Women's health: the last workplace taboo
Women’s health in the workplace is rarely discussed in the open. Much like mental health 10 years ago – it’s a subject that is often only spoken about in private, and one that both men and women feel uncomfortable talking about.
Yet change is on the horizon. There is growing acknowledgement that yes, the female body is different, and that means that sometimes women need small adjustments to make their working lives easier. Without this recognition, organisations risk isolating and losing talented women.
Mind the gap
REBA’s Women’s Health in the Workplace event in association with AXA PPP Healthcare brought together academics, employers and organisations from the charity sector to discuss the importance of recognising and supporting female employees’ health.
At a fundamental level, however, before even considering how to address women’s health in the workplace, is the issue of unconscious bias. Sally King, founder of Menstrual Matters, highlighted that from a young age it is instilled in us that women have different bodies and that those differences shouldn’t be talked about. In order to tackle this we need to address the huge knowledge gap around female health and wellbeing.
This gap in menstrual health knowledge – taking account of what women experience throughout the course of their lives, how they can be affected, what treatments and support is available to them if they are the minority who are negatively impacted – is applicable to both men and women. King highlighted that there is even a lack of specialist knowledge among medical professionals, especially GPs.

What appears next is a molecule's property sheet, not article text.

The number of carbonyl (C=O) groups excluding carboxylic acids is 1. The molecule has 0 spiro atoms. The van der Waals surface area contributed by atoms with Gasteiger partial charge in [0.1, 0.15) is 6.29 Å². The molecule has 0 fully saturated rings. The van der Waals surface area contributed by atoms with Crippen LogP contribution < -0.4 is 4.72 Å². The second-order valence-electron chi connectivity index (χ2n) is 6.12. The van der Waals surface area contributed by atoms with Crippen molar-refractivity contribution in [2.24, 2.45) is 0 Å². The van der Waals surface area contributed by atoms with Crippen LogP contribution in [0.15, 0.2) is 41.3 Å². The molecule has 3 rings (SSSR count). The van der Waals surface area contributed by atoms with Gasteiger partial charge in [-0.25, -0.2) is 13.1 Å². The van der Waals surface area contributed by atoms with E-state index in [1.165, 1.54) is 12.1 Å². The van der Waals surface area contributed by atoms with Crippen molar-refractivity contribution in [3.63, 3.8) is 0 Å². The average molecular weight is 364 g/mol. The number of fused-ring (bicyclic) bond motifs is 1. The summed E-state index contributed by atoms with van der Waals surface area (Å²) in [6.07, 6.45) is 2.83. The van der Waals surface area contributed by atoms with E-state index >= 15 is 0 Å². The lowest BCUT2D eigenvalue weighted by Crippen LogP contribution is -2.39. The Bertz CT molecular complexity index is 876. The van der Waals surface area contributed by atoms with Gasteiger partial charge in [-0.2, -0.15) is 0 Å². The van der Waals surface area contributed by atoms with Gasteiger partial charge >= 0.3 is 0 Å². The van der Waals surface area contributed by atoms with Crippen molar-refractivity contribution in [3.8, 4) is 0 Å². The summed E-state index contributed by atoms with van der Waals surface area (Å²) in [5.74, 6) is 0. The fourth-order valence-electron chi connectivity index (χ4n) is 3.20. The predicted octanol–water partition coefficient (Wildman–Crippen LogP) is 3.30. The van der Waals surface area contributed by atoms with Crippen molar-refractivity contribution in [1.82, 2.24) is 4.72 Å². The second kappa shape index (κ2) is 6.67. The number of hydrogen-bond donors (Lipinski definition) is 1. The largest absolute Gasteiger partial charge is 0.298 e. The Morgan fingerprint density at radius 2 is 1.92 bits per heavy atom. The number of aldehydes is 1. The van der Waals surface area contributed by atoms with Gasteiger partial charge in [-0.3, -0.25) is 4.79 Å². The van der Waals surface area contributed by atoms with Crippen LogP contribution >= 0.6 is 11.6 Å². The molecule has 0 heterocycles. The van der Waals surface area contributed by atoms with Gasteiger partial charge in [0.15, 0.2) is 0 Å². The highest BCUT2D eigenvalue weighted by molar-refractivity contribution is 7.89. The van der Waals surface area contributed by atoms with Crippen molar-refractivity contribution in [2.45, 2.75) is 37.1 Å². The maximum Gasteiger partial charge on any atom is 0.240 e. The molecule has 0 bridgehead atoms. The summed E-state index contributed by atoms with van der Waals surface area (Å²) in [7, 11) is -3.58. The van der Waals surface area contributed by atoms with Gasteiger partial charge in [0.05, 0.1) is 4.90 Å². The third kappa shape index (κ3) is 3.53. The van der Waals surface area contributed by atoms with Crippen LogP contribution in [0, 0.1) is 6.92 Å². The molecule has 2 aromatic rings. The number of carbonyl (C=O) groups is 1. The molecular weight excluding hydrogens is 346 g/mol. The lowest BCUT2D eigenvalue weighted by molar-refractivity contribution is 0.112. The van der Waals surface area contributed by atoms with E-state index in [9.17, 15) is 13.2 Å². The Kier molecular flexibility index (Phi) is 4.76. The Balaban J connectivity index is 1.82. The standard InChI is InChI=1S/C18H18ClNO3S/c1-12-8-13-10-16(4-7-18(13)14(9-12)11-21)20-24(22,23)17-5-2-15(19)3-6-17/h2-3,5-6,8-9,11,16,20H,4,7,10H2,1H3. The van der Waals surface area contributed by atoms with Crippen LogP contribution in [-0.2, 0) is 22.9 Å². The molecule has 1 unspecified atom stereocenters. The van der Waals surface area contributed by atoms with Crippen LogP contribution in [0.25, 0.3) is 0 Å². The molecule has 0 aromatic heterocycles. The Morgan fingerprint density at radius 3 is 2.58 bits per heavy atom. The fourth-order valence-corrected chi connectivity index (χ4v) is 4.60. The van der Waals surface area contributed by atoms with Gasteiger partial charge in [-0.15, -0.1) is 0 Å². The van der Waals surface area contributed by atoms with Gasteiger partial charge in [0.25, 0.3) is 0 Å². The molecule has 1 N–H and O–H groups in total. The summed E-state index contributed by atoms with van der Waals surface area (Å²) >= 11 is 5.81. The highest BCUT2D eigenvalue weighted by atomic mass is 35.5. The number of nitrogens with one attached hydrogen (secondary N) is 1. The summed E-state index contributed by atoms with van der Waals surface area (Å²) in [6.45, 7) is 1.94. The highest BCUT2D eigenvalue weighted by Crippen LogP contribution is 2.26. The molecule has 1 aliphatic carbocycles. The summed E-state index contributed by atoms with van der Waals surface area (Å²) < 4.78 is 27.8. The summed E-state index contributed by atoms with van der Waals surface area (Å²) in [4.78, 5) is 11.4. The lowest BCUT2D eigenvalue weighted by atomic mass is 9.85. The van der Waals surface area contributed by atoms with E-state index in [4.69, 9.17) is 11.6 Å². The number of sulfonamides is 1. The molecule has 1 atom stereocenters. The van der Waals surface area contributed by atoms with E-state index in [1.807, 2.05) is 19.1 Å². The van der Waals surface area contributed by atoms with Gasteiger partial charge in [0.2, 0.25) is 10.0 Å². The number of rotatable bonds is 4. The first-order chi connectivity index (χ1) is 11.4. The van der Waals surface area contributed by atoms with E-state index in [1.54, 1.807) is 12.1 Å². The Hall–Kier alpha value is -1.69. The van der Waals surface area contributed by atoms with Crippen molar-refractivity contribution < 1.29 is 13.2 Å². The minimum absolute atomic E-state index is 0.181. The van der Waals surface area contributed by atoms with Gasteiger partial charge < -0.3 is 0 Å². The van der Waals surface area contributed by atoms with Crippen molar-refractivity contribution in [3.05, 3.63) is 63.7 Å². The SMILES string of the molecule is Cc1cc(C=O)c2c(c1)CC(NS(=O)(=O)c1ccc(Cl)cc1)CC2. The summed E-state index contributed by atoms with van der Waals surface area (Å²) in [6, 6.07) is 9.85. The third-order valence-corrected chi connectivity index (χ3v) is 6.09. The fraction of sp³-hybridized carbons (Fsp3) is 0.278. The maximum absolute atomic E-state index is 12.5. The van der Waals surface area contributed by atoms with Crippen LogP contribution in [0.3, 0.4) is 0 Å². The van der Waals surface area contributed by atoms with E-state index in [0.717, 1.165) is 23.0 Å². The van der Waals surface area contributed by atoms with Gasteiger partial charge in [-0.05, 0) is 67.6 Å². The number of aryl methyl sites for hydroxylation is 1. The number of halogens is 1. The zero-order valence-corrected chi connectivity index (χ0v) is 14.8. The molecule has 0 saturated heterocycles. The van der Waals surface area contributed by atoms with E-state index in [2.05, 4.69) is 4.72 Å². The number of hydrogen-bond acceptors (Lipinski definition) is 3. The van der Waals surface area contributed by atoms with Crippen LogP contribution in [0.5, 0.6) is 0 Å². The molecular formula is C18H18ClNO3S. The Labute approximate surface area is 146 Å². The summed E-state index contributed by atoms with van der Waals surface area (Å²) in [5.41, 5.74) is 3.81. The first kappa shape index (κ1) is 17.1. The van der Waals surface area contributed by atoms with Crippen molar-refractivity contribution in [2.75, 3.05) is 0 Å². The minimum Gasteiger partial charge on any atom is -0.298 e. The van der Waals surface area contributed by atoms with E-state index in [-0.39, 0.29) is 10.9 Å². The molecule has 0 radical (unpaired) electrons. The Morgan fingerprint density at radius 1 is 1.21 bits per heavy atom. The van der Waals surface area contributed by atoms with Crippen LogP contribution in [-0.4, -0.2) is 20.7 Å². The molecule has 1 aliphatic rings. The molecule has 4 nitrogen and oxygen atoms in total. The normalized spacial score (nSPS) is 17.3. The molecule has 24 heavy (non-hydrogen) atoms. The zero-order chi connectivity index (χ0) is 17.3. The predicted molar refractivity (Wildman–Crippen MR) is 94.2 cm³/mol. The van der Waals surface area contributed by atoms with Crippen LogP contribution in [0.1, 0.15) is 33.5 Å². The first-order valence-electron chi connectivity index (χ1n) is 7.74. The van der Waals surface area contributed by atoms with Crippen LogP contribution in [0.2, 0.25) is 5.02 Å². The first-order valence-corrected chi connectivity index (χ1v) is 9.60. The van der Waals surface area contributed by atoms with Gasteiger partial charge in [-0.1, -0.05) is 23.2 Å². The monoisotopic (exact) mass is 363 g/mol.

Part of the answer to tackle this lack of understanding about women’s health, and the consequential bias, is to increase the education around it.
For instance, it is often wrongly assumed that women take more sick days than men. However, 2016/17 sickness absence figures from the Office for National Statistics show that women only take 0.9% more sick days than men. Much of this can be attributed to other factors, such as being a single parent, caring responsibilities, low pay and sector-specific reasons. More striking is the fact that absence increases with age for both men and women.
By tackling myths around menstrual health employers can start to create an inclusive culture that overcomes societal bias.
Men want to know too
It seems a fairly obvious statement to make, but men need and want to know more about women’s health. In the workplace men are managers and colleagues, while at home they are partners, fathers, uncles, brothers and sons. And so they too have a vested interest in ensuring that they can understand women’s needs and how to address them in a sensitive way.
At work the conversation needs to happen on two levels, women must feel heard and managers must be equipped to provide support. By increasing the knowledge and understanding around women’s health concerns, managers can be better at their roles, while also creating an inclusive culture that encourages people to be open about their health, regardless of the concern or their gender.
A key factor in helping to achieve this was seen to be the need for senior leader advocates. Much like we’ve seen with mental health, the importance of having leaders talk about women’s health cannot be underestimated in helping to normalise discussions.
Diversity and Inclusion
Workplaces so often focus on attracting younger millennial and gen Z employees that it is often the case that older employees can feel excluded.
In the context of menopause, the fact that some businesses are failing to recognise and include older women in their diversity and inclusion policies is a key concern.
Employers need to think carefully about their diversity and inclusion policies to ensure that they are inclusive of young and old employees alike. By not including or failing to acknowledge age-related conditions, such as menopause, businesses are making conversations about women’s health more difficult.